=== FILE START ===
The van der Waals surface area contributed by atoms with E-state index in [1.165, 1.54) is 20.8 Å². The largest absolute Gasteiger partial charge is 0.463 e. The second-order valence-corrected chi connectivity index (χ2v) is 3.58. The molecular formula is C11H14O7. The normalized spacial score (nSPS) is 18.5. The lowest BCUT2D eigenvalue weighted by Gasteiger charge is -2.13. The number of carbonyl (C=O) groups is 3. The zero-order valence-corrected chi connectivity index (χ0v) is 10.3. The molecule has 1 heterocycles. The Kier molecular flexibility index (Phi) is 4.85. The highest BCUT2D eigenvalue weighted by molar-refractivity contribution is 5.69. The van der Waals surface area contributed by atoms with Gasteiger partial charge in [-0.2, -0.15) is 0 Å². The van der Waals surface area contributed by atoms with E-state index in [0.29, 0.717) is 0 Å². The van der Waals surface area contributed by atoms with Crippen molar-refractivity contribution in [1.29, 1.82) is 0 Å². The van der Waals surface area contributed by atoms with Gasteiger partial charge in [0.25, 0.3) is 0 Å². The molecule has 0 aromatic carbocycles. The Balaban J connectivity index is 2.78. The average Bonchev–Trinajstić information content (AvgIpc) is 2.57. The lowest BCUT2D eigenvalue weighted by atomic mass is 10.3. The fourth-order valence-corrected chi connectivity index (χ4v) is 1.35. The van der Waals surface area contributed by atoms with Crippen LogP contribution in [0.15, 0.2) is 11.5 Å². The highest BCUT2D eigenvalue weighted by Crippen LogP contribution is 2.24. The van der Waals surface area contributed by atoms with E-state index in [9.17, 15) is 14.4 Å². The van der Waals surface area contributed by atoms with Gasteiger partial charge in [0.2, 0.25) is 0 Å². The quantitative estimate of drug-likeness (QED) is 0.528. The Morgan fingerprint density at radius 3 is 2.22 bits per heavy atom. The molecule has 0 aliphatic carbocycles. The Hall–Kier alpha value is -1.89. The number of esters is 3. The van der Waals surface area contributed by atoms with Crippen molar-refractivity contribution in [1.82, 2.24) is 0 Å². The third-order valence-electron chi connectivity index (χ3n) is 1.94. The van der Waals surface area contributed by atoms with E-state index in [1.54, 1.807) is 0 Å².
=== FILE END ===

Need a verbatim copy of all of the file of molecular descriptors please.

The van der Waals surface area contributed by atoms with E-state index in [1.165, 1.54) is 20.8 Å². The largest absolute Gasteiger partial charge is 0.463 e. The second-order valence-corrected chi connectivity index (χ2v) is 3.58. The molecular formula is C11H14O7. The normalized spacial score (nSPS) is 18.5. The lowest BCUT2D eigenvalue weighted by Gasteiger charge is -2.13. The number of carbonyl (C=O) groups is 3. The zero-order valence-corrected chi connectivity index (χ0v) is 10.3. The molecule has 1 heterocycles. The Kier molecular flexibility index (Phi) is 4.85. The highest BCUT2D eigenvalue weighted by molar-refractivity contribution is 5.69. The van der Waals surface area contributed by atoms with Gasteiger partial charge in [-0.2, -0.15) is 0 Å². The van der Waals surface area contributed by atoms with E-state index in [0.29, 0.717) is 0 Å². The van der Waals surface area contributed by atoms with Crippen molar-refractivity contribution in [1.29, 1.82) is 0 Å². The van der Waals surface area contributed by atoms with Gasteiger partial charge in [0.25, 0.3) is 0 Å². The molecule has 0 aromatic carbocycles. The Balaban J connectivity index is 2.78. The average Bonchev–Trinajstić information content (AvgIpc) is 2.57. The lowest BCUT2D eigenvalue weighted by atomic mass is 10.3. The fourth-order valence-corrected chi connectivity index (χ4v) is 1.35. The van der Waals surface area contributed by atoms with Crippen LogP contribution in [0.15, 0.2) is 11.5 Å². The highest BCUT2D eigenvalue weighted by Crippen LogP contribution is 2.24. The van der Waals surface area contributed by atoms with E-state index in [9.17, 15) is 14.4 Å². The van der Waals surface area contributed by atoms with Gasteiger partial charge in [0.2, 0.25) is 0 Å². The quantitative estimate of drug-likeness (QED) is 0.528. The Morgan fingerprint density at radius 3 is 2.22 bits per heavy atom. The molecule has 0 aliphatic carbocycles. The Hall–Kier alpha value is -1.89. The number of esters is 3. The van der Waals surface area contributed by atoms with Crippen molar-refractivity contribution in [1.82, 2.24) is 0 Å². The third-order valence-electron chi connectivity index (χ3n) is 1.94. The van der Waals surface area contributed by atoms with E-state index in [1.54, 1.807) is 0 Å².